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Hazardous Heat in the Western U.S.; Heavy Rain and Flooding Potential in the Southern Rockies

Widespread high temperatures in the 90s with heat indices exceeding 100 degrees will persist across the western U.S. this weekend into next week. Some daily high temperature records are forecast to be tied or broken. Monsoon conditions continue to linger across the Southern Rockies posing a heavy rainfall threat which may lead to additional flash flooding concerns. Read More >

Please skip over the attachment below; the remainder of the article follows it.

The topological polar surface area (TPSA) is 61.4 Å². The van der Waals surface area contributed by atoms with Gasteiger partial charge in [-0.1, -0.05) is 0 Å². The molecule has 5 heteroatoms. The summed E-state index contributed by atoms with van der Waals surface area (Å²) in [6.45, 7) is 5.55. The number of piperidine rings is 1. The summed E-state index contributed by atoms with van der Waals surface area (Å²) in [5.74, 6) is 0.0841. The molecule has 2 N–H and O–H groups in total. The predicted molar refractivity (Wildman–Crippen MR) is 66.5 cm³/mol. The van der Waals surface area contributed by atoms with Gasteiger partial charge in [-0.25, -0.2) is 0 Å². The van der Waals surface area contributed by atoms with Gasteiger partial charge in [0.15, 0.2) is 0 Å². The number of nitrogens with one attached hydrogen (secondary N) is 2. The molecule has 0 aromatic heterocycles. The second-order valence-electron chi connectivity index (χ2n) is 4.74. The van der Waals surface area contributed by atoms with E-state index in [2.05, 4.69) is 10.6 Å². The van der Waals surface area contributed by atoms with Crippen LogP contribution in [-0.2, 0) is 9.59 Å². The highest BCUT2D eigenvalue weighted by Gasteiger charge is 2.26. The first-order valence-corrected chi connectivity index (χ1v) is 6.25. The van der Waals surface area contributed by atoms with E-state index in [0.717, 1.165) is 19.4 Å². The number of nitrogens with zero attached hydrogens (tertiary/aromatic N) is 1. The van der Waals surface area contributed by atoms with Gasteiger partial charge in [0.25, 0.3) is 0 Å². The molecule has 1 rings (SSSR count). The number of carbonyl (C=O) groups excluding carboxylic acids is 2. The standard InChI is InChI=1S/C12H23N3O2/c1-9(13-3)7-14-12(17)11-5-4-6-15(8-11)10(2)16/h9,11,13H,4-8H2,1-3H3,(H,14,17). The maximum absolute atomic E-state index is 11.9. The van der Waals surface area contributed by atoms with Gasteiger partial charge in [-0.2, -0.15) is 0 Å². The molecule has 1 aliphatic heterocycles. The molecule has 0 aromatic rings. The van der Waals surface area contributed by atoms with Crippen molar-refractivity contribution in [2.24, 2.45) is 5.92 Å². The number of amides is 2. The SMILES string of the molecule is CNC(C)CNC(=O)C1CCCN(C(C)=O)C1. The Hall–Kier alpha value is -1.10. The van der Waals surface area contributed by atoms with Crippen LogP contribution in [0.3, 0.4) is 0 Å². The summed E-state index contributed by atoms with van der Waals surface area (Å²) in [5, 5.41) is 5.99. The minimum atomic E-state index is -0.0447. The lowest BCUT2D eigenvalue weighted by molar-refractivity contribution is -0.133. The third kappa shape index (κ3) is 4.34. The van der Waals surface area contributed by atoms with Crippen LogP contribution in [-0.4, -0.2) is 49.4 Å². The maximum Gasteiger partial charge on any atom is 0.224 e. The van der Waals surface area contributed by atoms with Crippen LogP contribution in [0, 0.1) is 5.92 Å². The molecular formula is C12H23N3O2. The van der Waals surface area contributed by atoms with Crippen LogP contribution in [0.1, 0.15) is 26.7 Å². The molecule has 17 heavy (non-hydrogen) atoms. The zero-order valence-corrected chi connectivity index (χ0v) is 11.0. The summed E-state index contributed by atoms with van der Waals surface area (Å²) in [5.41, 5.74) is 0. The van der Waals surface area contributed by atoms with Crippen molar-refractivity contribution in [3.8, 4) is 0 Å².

A strong low pressure system at the surface and aloft slowly filled in as it tracked over Lake Michigan during the day on Wednesday. Meanwhile, its associated warm front extended SE through the OH Valley and into far southern VA during the morning of 4/3. A secondary surface low had begun to develop over SW Virginia during the morning, with a trailing cold front extending south of the low just east/southeast of the southern Appalachians. As the secondary low moved NE during the day, the warm front lifted north before stalling from the south-central VA Piedmont to the Richmond Metro to the Northern Neck by early afternoon. Elevated convection moved into the Piedmont by noon-1 PM. While a couple of those cells exhibited strong rotation on radar, they failed to produce tornadoes, likely due to being on the "cool" side of the front (and thus having no surface based instability to work with). However, one of those elevated cells became surface based as it tracked into Essex/Richmond Counties SE of Tappahannock. The cell, located just to the SE of the stalled frontal boundary, produced an EF-1 tornado (estimated max winds of 95-100 mph) as it tracked from north-central Richmond County to just SW of Lewisetta. The environment was characterized by very strong shear with a meager to moderate amount of surface based instability. With the strong deep-layer shear, several cells in the warm sector (across SE VA/NE NC) exhibited supercellular characteristics, but failed to produce tornadoes. Importantly, surface winds were more SSW deep into the warm sector across SE VA/NE NC, while they were SSE near that secondary low over the northern neck. While 0-1km SRH values were similar in those two locations, there was more low-level directional shear closer to the low in the northern neck due to the SSE winds. This may very well have been the difference that resulted in one storm producing a tornado while others did not.
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